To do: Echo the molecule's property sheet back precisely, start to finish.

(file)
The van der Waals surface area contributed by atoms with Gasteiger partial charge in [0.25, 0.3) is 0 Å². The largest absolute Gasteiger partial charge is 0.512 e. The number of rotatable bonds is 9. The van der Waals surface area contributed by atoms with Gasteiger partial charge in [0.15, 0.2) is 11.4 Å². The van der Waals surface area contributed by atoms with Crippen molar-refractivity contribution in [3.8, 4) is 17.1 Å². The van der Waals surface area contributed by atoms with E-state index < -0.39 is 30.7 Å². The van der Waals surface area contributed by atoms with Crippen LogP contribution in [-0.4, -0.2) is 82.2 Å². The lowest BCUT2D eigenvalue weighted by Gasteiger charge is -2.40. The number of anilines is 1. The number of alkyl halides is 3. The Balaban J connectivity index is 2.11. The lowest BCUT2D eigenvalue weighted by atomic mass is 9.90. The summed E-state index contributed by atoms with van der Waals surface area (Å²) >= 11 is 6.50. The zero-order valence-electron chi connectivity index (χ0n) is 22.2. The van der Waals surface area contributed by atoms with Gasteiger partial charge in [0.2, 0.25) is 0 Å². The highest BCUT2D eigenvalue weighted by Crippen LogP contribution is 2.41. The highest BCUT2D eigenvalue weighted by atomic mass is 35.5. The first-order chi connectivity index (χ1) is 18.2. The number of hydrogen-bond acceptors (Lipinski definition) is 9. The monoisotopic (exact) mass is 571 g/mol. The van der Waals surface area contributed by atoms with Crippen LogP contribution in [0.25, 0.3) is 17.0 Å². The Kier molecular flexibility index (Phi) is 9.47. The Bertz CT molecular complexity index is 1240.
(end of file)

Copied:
The van der Waals surface area contributed by atoms with Gasteiger partial charge in [0.25, 0.3) is 0 Å². The largest absolute Gasteiger partial charge is 0.512 e. The number of rotatable bonds is 9. The van der Waals surface area contributed by atoms with Gasteiger partial charge in [0.15, 0.2) is 11.4 Å². The van der Waals surface area contributed by atoms with Crippen molar-refractivity contribution in [3.8, 4) is 17.1 Å². The van der Waals surface area contributed by atoms with E-state index < -0.39 is 30.7 Å². The van der Waals surface area contributed by atoms with Crippen LogP contribution in [-0.4, -0.2) is 82.2 Å². The lowest BCUT2D eigenvalue weighted by Gasteiger charge is -2.40. The number of anilines is 1. The number of alkyl halides is 3. The Balaban J connectivity index is 2.11. The lowest BCUT2D eigenvalue weighted by atomic mass is 9.90. The summed E-state index contributed by atoms with van der Waals surface area (Å²) >= 11 is 6.50. The zero-order valence-electron chi connectivity index (χ0n) is 22.2. The van der Waals surface area contributed by atoms with Gasteiger partial charge in [0.2, 0.25) is 0 Å². The highest BCUT2D eigenvalue weighted by Crippen LogP contribution is 2.41. The highest BCUT2D eigenvalue weighted by atomic mass is 35.5. The first-order chi connectivity index (χ1) is 18.2. The number of hydrogen-bond acceptors (Lipinski definition) is 9. The monoisotopic (exact) mass is 571 g/mol. The van der Waals surface area contributed by atoms with Crippen LogP contribution in [0.25, 0.3) is 17.0 Å². The Kier molecular flexibility index (Phi) is 9.47. The Bertz CT molecular complexity index is 1240.